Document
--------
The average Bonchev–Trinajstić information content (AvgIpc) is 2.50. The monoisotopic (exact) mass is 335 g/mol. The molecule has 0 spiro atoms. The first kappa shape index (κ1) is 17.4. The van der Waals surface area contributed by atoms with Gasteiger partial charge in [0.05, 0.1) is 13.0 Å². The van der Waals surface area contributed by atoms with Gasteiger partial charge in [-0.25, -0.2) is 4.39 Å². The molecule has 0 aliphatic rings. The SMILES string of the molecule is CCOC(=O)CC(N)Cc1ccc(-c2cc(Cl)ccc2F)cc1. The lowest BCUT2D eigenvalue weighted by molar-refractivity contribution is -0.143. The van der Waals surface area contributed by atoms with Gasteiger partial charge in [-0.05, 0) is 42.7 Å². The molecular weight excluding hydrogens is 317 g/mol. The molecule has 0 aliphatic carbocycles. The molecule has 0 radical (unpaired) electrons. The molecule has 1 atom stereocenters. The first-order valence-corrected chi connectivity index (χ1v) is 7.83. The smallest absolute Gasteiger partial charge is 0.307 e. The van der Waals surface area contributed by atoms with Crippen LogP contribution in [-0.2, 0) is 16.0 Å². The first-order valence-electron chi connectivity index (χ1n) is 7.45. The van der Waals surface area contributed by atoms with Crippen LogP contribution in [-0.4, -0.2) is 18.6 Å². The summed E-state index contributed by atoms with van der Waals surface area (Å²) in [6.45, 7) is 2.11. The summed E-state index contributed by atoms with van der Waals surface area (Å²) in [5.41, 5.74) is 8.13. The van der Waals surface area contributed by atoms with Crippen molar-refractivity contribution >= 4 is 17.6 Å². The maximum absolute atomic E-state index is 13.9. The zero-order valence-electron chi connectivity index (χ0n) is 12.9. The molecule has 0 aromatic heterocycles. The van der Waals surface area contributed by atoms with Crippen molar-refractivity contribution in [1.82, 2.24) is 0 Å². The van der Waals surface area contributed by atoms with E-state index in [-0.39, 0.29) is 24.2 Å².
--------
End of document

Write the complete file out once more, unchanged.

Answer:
The average Bonchev–Trinajstić information content (AvgIpc) is 2.50. The monoisotopic (exact) mass is 335 g/mol. The molecule has 0 spiro atoms. The first kappa shape index (κ1) is 17.4. The van der Waals surface area contributed by atoms with Gasteiger partial charge in [0.05, 0.1) is 13.0 Å². The van der Waals surface area contributed by atoms with Gasteiger partial charge in [-0.25, -0.2) is 4.39 Å². The molecule has 0 aliphatic rings. The SMILES string of the molecule is CCOC(=O)CC(N)Cc1ccc(-c2cc(Cl)ccc2F)cc1. The lowest BCUT2D eigenvalue weighted by molar-refractivity contribution is -0.143. The van der Waals surface area contributed by atoms with Gasteiger partial charge in [-0.05, 0) is 42.7 Å². The molecular weight excluding hydrogens is 317 g/mol. The molecule has 0 aliphatic carbocycles. The molecule has 0 radical (unpaired) electrons. The molecule has 1 atom stereocenters. The first-order valence-corrected chi connectivity index (χ1v) is 7.83. The smallest absolute Gasteiger partial charge is 0.307 e. The van der Waals surface area contributed by atoms with Crippen LogP contribution in [-0.2, 0) is 16.0 Å². The first-order valence-electron chi connectivity index (χ1n) is 7.45. The van der Waals surface area contributed by atoms with Crippen LogP contribution in [-0.4, -0.2) is 18.6 Å². The summed E-state index contributed by atoms with van der Waals surface area (Å²) in [6.45, 7) is 2.11. The summed E-state index contributed by atoms with van der Waals surface area (Å²) in [5.41, 5.74) is 8.13. The van der Waals surface area contributed by atoms with Crippen molar-refractivity contribution >= 4 is 17.6 Å². The maximum absolute atomic E-state index is 13.9. The zero-order valence-electron chi connectivity index (χ0n) is 12.9. The molecule has 0 aromatic heterocycles. The van der Waals surface area contributed by atoms with Crippen molar-refractivity contribution in [1.82, 2.24) is 0 Å². The van der Waals surface area contributed by atoms with E-state index in [-0.39, 0.29) is 24.2 Å².